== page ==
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  • Search for Steady States of Piecewise-Linear Differential Equation Models of Genetic Regulatory Networks

    Page(s): 208 - 222
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    The analysis of the attractors of a genetic regulatory network gives a good indication of the possible functional modes of the system. In this paper, we are concerned with the problem of finding all steady states of genetic regulatory networks described by piecewise-linear differential equation (PLDE) models. We show that the problem is NP-hard and translate it into the problem of finding all valuations of a propositional satisfiability (SAT) formula. This allows the use of existing, efficient SAT solvers and has enabled the development of a steady state search module of the computer tool genetic network analyzer (GNA). The practical use of this module is demonstrated by means of the analysis of a number of relatively small bacterial regulatory networks, as well as randomly generated networks of several hundred genes. View full abstract»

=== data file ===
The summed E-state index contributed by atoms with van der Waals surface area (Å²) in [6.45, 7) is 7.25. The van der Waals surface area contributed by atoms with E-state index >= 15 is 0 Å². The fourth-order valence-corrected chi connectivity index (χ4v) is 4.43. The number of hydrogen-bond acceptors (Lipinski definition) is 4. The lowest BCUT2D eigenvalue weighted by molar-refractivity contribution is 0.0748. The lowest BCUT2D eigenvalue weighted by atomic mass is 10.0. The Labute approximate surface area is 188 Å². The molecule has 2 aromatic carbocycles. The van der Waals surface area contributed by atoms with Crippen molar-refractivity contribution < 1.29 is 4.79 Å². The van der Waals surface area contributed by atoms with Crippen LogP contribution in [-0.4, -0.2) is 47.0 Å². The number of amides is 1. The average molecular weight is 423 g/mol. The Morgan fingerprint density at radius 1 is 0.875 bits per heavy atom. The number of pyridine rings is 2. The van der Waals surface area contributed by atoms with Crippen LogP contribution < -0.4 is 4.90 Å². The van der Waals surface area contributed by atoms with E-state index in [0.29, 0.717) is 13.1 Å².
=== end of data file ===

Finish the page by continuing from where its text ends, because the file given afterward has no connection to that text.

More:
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  • Toward Verified Biological Models

    Page(s): 223 - 234
    Save to Project icon | Request Permissions | Click to expandQuick Abstract | PDF file iconPDF (2164 KB) |  | HTML iconHTML